Chapter 6 – Narrative
Oral history both produces narrative and depends upon narrative. Oral histories are narrated, and those narrators draw on narrative models to tell their stories. It follows that the narratives – understood as a story told according to certain cultural conventions – are informed by and embedded in the cultural world in which we live. This chapter explores how narrative theory can help us to interpret the meaning of the stories we are told. It introduces some of the approaches to narrative analysis and identifies some of the more common narrative structures which help to shape people’s oral histories.
- Why do oral historians aim to facilitate a narrative response from their interviewees?
- How does linguistic analysis of narrative structure of interpretation of an oral history interview?
- In what sense are narratives ‘essential meaning-making structures’?
- Which narrative models do narrators commonly utilise?
- To what extent and in what ways are narratives inflected by gender and ethnicity?
- Why is narrative so difficult to produce by survivors of trauma?
A: Clara Wilson
This extract from the interview with Mrs Wilson conducted for Paul Thompson’s Family Life and Work Experience Project (‘The Edwardians’) illustrates a non-narrative response by the respondent who delivers short responses to questions:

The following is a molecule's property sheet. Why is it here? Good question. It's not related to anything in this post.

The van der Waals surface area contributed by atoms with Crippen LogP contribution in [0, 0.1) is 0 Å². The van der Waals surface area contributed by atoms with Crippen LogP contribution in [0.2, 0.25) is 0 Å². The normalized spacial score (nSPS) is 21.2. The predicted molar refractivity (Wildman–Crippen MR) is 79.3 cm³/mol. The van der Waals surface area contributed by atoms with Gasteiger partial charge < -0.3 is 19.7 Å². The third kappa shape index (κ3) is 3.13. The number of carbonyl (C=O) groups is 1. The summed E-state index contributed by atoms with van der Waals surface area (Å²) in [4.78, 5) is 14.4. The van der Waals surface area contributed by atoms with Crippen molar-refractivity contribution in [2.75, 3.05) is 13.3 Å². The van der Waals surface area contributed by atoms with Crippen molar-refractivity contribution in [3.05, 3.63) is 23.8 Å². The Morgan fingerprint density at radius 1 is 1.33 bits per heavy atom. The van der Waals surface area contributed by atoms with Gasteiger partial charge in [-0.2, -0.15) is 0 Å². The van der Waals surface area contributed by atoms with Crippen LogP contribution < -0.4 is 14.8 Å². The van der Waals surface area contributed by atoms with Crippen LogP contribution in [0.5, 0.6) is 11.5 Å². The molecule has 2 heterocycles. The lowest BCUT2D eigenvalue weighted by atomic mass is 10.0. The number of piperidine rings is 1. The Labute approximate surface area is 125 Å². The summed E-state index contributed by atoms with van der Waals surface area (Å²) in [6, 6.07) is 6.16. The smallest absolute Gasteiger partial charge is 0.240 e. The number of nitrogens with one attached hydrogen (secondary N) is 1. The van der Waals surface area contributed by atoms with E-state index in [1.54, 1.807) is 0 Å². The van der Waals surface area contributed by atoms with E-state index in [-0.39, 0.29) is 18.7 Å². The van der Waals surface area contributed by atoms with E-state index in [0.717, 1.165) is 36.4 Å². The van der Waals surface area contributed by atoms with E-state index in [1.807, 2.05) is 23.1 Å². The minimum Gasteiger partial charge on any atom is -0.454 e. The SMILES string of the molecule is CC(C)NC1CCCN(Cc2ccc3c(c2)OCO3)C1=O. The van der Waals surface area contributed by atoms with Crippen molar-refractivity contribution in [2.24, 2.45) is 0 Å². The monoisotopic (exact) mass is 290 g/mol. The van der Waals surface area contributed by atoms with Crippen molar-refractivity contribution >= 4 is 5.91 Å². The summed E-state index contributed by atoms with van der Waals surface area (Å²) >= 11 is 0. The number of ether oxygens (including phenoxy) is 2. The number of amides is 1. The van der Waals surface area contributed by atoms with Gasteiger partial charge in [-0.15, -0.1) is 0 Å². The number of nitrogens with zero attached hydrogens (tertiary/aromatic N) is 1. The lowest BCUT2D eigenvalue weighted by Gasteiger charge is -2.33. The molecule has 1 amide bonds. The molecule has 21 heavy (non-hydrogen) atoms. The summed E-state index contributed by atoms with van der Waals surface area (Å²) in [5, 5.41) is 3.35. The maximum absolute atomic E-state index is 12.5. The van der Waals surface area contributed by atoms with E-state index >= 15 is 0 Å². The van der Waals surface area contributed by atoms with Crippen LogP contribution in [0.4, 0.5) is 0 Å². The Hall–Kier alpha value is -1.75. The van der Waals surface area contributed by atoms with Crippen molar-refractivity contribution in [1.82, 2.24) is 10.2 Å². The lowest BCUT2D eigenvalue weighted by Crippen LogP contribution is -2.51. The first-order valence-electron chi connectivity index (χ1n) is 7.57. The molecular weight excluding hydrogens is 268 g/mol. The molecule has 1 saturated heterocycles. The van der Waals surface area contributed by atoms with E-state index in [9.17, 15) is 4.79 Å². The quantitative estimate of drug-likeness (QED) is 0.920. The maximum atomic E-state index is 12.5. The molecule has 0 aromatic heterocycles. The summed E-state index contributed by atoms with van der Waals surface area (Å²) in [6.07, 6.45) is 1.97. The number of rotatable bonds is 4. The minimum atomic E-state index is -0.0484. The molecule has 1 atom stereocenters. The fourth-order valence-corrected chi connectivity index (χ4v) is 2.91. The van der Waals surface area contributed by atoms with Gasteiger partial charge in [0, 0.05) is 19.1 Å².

Q: Did your father ever go to a club, or pubs?
No. He didn't never drink. Nor smoked.
And what about your mother, did she go out?
No, she never drank.
Did your father, before he was ill, take part in sport or go and watch sport at all?
No, no sport.
Did they not go out, really, at night then?
I don't know 'cos I was too young then to notice all that.
But when you were older?
No they never went out. They had their business and that was that. That was their life, that was their livelihood.
Did they ever belong to any savings clubs?
I don't know.
You said they had friends, the customers dropping in.
Did they also have friends who weren't customers, who weren't to do with the business?
No, it was always business people, not many neighbours.
And when the business people came in, did they entertain them at all, give them a cup of tea?
Oh, yes, they used to do that.
What about having tea together and that kind of thing, did they do that?
They did. I just wondered what the social life was like.
Well, of course, you have to do that sort of thing in business, don't you.
B: Narrative Analysis